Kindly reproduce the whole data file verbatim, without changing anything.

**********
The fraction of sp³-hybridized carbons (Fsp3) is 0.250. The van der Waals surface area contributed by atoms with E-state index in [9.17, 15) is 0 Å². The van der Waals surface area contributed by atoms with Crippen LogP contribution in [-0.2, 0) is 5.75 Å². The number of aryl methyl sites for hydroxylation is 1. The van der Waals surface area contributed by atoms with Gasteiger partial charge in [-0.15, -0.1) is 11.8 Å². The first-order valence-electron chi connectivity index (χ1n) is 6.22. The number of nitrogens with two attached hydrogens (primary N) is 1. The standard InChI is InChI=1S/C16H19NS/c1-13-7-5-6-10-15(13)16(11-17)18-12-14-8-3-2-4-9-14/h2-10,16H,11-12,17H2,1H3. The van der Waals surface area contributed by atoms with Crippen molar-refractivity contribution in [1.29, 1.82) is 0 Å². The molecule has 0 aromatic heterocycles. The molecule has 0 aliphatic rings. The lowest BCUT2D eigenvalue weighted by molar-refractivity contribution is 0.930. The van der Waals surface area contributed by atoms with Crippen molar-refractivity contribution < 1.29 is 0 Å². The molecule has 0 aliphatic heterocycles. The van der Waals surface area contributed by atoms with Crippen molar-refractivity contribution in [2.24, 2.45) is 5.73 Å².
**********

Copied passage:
The fraction of sp³-hybridized carbons (Fsp3) is 0.250. The van der Waals surface area contributed by atoms with E-state index in [9.17, 15) is 0 Å². The van der Waals surface area contributed by atoms with Crippen LogP contribution in [-0.2, 0) is 5.75 Å². The number of aryl methyl sites for hydroxylation is 1. The van der Waals surface area contributed by atoms with Gasteiger partial charge in [-0.15, -0.1) is 11.8 Å². The first-order valence-electron chi connectivity index (χ1n) is 6.22. The number of nitrogens with two attached hydrogens (primary N) is 1. The standard InChI is InChI=1S/C16H19NS/c1-13-7-5-6-10-15(13)16(11-17)18-12-14-8-3-2-4-9-14/h2-10,16H,11-12,17H2,1H3. The van der Waals surface area contributed by atoms with Crippen molar-refractivity contribution in [1.29, 1.82) is 0 Å². The molecule has 0 aromatic heterocycles. The molecule has 0 aliphatic rings. The lowest BCUT2D eigenvalue weighted by molar-refractivity contribution is 0.930. The van der Waals surface area contributed by atoms with Crippen molar-refractivity contribution < 1.29 is 0 Å². The molecule has 0 aliphatic heterocycles. The van der Waals surface area contributed by atoms with Crippen molar-refractivity contribution in [2.24, 2.45) is 5.73 Å².